I use procmail and lbdb.

lbdb is invoked at the beginning of procmailrc harvesting From: addresses from all incoming mail, so that they can later be queried with mutt. It's really neat.

However, if it's put at the beginning of procmailrc, it harvests From addresses from spam, too. This causes the ldbd databse to become very big, slow to query, and in some unlucky cases, to return lots of bad results.

Problem is, I run the spam filter AFTER I delivered to the mailing lists. The rationale is that mailing lists already do their own spam filtering to some useable level. At least those I'm subscribed to.

So, my current procmailrc goes like:

feed a copy through lbdb
filter list 1
filter list 2
filter list N for N very big
filter out spam
deliver to inbox

Now, is there a way I could invoke lbdb for every mail except what is caught by the spam filter? A way, I mean, that doesn't involve hooking into each and every of the N list rules an lbdb invocation?

Here is the way. In .procmailrc, add:


Then write ~/bin/scan-nonspam:

if [ ${LASTFOLDER:0:4} != 'spam' ]
exit 0

For reference, this is the documentation of TRAP:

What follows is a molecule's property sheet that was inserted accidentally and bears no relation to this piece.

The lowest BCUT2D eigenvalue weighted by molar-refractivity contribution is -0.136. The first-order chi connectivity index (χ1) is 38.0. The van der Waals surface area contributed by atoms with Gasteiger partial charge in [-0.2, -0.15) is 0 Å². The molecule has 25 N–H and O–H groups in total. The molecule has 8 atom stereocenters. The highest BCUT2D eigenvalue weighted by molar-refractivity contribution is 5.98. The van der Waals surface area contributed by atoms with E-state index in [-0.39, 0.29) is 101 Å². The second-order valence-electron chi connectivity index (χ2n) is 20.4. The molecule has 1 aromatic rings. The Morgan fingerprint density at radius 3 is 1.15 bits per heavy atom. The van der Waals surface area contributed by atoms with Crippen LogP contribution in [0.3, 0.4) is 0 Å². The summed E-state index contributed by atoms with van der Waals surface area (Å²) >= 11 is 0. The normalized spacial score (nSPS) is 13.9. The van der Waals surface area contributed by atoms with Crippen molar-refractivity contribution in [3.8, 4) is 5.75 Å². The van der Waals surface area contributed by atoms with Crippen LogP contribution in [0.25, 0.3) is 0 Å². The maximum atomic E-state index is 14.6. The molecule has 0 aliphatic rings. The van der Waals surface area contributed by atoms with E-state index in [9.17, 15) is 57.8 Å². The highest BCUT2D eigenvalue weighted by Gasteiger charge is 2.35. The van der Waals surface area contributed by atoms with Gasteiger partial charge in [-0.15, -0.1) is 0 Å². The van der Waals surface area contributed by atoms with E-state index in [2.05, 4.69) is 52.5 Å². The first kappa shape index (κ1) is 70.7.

When procmail terminates of its own accord and not because it received a signal, it will execute the contents of this variable. A copy of the mail can be read from stdin. Any output produced by this command will be appended to $LOGFILE. Possible uses for TRAP are: removal of temporary files, logging customised abstracts, etc. See also EXITCODE and LOGABSTRACT.

And this is the documentation of LASTFOLDER:

This variable is assigned to by procmail whenever it is delivering to a folder or program. It always contains the name of the last file (or program) procmail delivered to. If the last delivery was to several directory folders together then $LASTFOLDER will contain the hardlinked filenames as a space separated list.

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2009-06-06 00:57:39+02:00